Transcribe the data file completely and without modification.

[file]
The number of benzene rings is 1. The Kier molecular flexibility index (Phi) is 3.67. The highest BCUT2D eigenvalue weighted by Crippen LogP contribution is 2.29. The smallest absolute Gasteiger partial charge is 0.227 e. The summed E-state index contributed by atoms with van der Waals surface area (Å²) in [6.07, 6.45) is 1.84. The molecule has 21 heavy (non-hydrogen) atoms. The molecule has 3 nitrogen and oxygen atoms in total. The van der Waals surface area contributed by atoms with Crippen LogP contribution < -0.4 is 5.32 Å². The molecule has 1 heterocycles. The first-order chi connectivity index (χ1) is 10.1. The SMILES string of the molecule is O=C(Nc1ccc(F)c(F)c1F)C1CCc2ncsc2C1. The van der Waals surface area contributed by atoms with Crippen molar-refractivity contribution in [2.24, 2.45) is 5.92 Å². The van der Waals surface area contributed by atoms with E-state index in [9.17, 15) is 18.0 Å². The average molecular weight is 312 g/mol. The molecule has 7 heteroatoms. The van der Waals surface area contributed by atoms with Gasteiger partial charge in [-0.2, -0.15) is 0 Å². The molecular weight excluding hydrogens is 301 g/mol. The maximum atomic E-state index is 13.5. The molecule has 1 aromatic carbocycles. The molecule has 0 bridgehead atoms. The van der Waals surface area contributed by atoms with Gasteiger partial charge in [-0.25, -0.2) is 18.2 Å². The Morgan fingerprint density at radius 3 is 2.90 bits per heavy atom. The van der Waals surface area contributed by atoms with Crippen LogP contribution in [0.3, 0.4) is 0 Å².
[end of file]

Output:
The number of benzene rings is 1. The Kier molecular flexibility index (Phi) is 3.67. The highest BCUT2D eigenvalue weighted by Crippen LogP contribution is 2.29. The smallest absolute Gasteiger partial charge is 0.227 e. The summed E-state index contributed by atoms with van der Waals surface area (Å²) in [6.07, 6.45) is 1.84. The molecule has 21 heavy (non-hydrogen) atoms. The molecule has 3 nitrogen and oxygen atoms in total. The van der Waals surface area contributed by atoms with Crippen LogP contribution < -0.4 is 5.32 Å². The molecule has 1 heterocycles. The first-order chi connectivity index (χ1) is 10.1. The SMILES string of the molecule is O=C(Nc1ccc(F)c(F)c1F)C1CCc2ncsc2C1. The van der Waals surface area contributed by atoms with Crippen molar-refractivity contribution in [2.24, 2.45) is 5.92 Å². The van der Waals surface area contributed by atoms with E-state index in [9.17, 15) is 18.0 Å². The average molecular weight is 312 g/mol. The molecule has 7 heteroatoms. The van der Waals surface area contributed by atoms with Gasteiger partial charge in [-0.2, -0.15) is 0 Å². The molecular weight excluding hydrogens is 301 g/mol. The maximum atomic E-state index is 13.5. The molecule has 1 aromatic carbocycles. The molecule has 0 bridgehead atoms. The van der Waals surface area contributed by atoms with Gasteiger partial charge in [-0.25, -0.2) is 18.2 Å². The Morgan fingerprint density at radius 3 is 2.90 bits per heavy atom. The van der Waals surface area contributed by atoms with Crippen LogP contribution in [0.3, 0.4) is 0 Å².